Social Media Dangers

Over the last decade or so social media has given us the gift of global connectivity at our finger tips; and world has relished in it. Facebook has united us with long lost friends and family while LinkedIn has provided a platform to maintain and expand professional networks. Other sites have offered their own value propositions and each one continues to further expand their utility. But for all their good, there is danger to heed.

In certain industries, serious professionals have expressed their trepidation with social media as these sites offer a bit too much insight into one’s personal life. There is a genuine concern that certain behaviors taken out of context may come across as careless. This could potentially reflect poorly upon a person’s perceived professional demeanor. Think about it, no one really wants to see the surgeon that is removing their gallbladder in a few days, tagged at a tailgate party amongst a group of drunken, shirtless face painters. And I mean no disrespect to face painters.

Companies have long been using social media sites as credibility checks of potential candidates whom they want to hire; especially at the entry and more junior levels. In conducting such a search companies are hoping to discern an individual’s sense of judgement and maturity. I have even seen situations where human resources have used social media sites as evidence in a case against problematic employees. Keep this in mind and remember to post responsibly.

Last year, as I perused Facebook, I noticed pictures of a friend’s college-age daughter who was dressed up and ready to go out with her friends. Her outfit was extremely risqué - more so than any of the other girls in the photo. It gave me pause for an eye brow raise. I don’t consider myself to be a prude but I’m not sure posting such a picture was a good idea. Looking at it from the perspective of a hiring manager, I put her character into question. Wearing such an outfit is one thing, but posting pictures of it on social media for the world to see, is quite another.

In my book “Lose the Gum” I discuss the importance that brand has on your career. We form our brands through our actions and behaviors and our brand helps shape the way people perceive us. In business your brand is your reputation and it establishes your credibility. Ultimately, your brand is your currency.

Part of your brand includes your persona and demeanor on social media. This is especially true if your personal social media sites are linked to your professional sites because the two will inevitably conflate. Your persona on your personal site should somewhat align with your professional identity. If they don’t, the disconnect will make you seem inauthentic.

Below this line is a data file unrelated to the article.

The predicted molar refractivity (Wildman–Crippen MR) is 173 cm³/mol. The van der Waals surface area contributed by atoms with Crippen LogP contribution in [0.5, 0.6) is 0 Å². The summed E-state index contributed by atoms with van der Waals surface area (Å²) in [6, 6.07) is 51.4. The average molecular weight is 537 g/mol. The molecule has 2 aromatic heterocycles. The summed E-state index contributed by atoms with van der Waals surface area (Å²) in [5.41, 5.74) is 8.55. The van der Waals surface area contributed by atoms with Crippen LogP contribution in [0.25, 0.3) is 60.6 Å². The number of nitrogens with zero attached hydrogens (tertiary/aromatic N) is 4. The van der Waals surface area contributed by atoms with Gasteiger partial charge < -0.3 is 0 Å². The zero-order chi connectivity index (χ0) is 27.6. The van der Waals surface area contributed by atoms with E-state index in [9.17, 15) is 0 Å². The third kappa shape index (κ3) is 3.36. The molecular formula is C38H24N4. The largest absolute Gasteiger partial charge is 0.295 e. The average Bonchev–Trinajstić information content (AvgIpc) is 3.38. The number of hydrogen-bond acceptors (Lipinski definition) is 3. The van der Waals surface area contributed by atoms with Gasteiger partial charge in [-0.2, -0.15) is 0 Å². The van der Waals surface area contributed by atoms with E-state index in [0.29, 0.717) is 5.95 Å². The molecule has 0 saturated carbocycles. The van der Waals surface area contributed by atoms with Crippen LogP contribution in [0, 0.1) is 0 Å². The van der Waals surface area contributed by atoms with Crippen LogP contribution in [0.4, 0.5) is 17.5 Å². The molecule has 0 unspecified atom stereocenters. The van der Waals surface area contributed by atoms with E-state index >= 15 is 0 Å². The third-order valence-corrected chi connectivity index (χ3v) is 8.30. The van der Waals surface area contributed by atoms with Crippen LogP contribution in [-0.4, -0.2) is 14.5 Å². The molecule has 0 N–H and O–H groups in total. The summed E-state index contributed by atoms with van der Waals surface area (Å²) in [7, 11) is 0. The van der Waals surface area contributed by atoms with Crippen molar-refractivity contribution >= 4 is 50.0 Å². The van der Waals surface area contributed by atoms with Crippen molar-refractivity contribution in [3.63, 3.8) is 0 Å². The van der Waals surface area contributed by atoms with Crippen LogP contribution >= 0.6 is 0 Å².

Another aspect to keep in mind when it comes to your social media brand are your political opinions. As of late, our political climate is highly charged and your views and affiliations may come in direct conflict with those of an employer or customer. Because convictions are so strong these days, you may find yourself shut out of opportunities or losing customers based on opposing ideologies. We have long been taught that the three topics you should never discuss in the office or at your place of business are politics, religion or sex. In that respect the rules of engagement have not changed and you would be wise to curtail your opinions while in the workplace. You should also be mindful of this on social media because those with whom you interact in a profession capacity may follow you on social media. Be careful and thoughtful is all I’m sayin’.

Whether or not you chose to express your political stance is one thing but your communication style is quite another. How you convey your messages is extremely important to your brand. I would even venture to say that the how is more important than the what. Many of us have watched and some have even participated in the blood bath that is taking place on social media. Civil discourse seems to have become a forgotten concept and the gloves are off. People are downright nasty. Constant participation in these types of exchanges impact your social media brand. In social settings, I frequently hear people refer to some as “that crazy one who always rants about [x].” Is that what you want your brand to be?

Social media has become an integral part of our society. It is not only how we socialize, it has also become an instrumental and sometimes critical part of how we conduct business. The latter needs to be carefully considered when engaging on social media because what began as a tool for good has also become a weapon that seeks to destroy.